Urban Intelligence: Smart infrastructure driving the growth of cities in India

By Abheet Dwivedi, Senior Director (Infra & PSU), Moglix

Home to around 31 per cent of its current population, India’s cities are the lifeline of the country’s infrastructure, financial ecosystem, logistical movements, and even health­­care and education. They currently con­tri­bute to around 63 per cent of the national gross domestic product (GDP), and this number is only expected to increase phenomenally in the coming years. The Indian government expects about 40 per cent of India’s population to settle in urban areas by 2030 and pegs the urban GDP contribution at around 75 per cent by this year.

Given these estimates, it is apparent that the need of the hour is a robust and dynamic blueprint to promote the development of core smart infrastructural elements in India’s urban centres. However, before these projections are realised, cities in India must look beyond mere localised development and prioritise the right partnerships and participation to drive growth.

International benchmarks

Singapore’s Smart Nation Initiative, launched in 2014, is a prime inspiration when it comes to eliminating urban traffic bottlenecks by focusing on contactless payments and augmenting public transport. The city also boasts an enviable digital healthcare system that uses internet of things to monitor patients in real time.

Finland’s Helsinki and Norway’s Oslo are other pioneering smart cities to be looked into, particularly for their effective strategies for lowering emissions and going carbon neutral – a crucial, yet often overlooked, aspect of smart city development.

Moving a bit down south, Amsterdam is an­other excellent example for the development of a comprehensive and sustainable smart city project. The city’s drive to convert to smart sol­u­tions began in 2009, and currently, it encompasses over 170 initiatives across Amsterdam. With solar-powered bus stops, garbage trucks that run on renewable energy, floating villages to minimise overcrowding and energy-efficient roo­fing, Amsterdam checks many of the right boxes.

Need for smart infrastructure in India’s cities

Rural-to-urban migration is a global phenomenon that is recording higher numbers by the year. In India, around 78 million migrants had mo­­ved from rural to urban parts of the country as per Census 2011 data, and the number has only grown since then.

This increasing urbanisation is one of the top reasons to prioritise the infusion of smart infrastructure in Indian cities. Most of them, particularly the cities that are still growing, are complex systems created and sustained by the many interconnected and interdependent elements. Introducing smart infrastructure at this stage allows these ci­ties to adapt to the inflow of migrants and support the growing urban population more efficiently.

Other factors are also driving the need to retrofit existing infrastructure with smarter solutions wherever possible. Smart cities offer the enticing possibilities of improved quality of life for citizens, greater efficiency, cost savings for governments and enhanced economic growth.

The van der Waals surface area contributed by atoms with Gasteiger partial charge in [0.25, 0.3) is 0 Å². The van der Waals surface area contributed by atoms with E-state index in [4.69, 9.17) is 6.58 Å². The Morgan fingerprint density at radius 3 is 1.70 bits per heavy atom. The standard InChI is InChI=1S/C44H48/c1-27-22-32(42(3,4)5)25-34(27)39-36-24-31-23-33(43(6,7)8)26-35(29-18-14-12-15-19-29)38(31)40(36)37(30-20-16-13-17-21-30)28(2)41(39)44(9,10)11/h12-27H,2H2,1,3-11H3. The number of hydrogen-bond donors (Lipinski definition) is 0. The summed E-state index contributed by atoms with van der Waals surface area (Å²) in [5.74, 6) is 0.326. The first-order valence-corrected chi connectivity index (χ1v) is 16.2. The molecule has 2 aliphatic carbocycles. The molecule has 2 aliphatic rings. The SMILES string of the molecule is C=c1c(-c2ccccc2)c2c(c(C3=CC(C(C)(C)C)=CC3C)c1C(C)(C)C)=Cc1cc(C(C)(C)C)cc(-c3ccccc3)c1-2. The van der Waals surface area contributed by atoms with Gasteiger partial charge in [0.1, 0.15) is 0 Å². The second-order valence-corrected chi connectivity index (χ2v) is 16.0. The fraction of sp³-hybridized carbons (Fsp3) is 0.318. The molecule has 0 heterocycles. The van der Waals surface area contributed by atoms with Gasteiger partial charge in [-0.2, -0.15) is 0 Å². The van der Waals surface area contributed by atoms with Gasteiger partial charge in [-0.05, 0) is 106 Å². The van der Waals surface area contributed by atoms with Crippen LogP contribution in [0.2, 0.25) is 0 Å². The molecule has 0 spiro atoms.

Smart infrastructure segment in India

Launched in 2015, India’s Smart Cities Mission (SCM) is the backbone of the country’s dream of taking its cities into the big leagues and tra­nsforming them into smart ecosystems. The target is fairly ambitious. It aims to cover 100 citi­es, over a timeline ranging from 2019 to 2023. Progress reports indicate that as of Sep­tember 23, 2022, a little over 56 per cent of the projects in these cities (4,436 of the total 7,902 projects) have been completed. While this is undoubtedly de­cent progress, we still have a long way to go to touch the finish line.

Going toe to toe with the SCM is the Atal Mission for Rejuvenation and Urban Transfor­mation (AMRUT). If the SCM is driving India towards the future that it seeks, AMRUT is the foundation it needs to get there. Even as the SCM has its sights set on renewal, redevelopment and retrofitting; AMRUT, which includes 500 cities, covers the more basic human needs such as urban sewerage systems, urban transport, water supply and urban green spa­ces. Moreover, it bridges the gap between the essential and the extraordinary by focusing on smart facilities such as internet and Wi-Fi facilities in public spaces, weather prediction and controlling pollution by encouraging secure public transport.

Story so far

In the journey of transitioning to smarter, tech-driven development, Tier 2 cities have been the leaders. The Tier 3 cities that have set benchmarks in this regard are: Bhubaneswar, Bhopal and Chandigarh.

The winner of two major awards at the Sm­art City Challenge conducted by the Ministry of Housing and Urban Affairs in 2021, Bhuba­nes­war’s infra developments include the street­sca­pe design, intersection redesign, and rehabilitation of major bridges, culverts and roads – especially Janpath Road. The city has established a City Command Centre to enable a centralised data governance model to track on-time completion of projects, infra health monitoring and infra performance.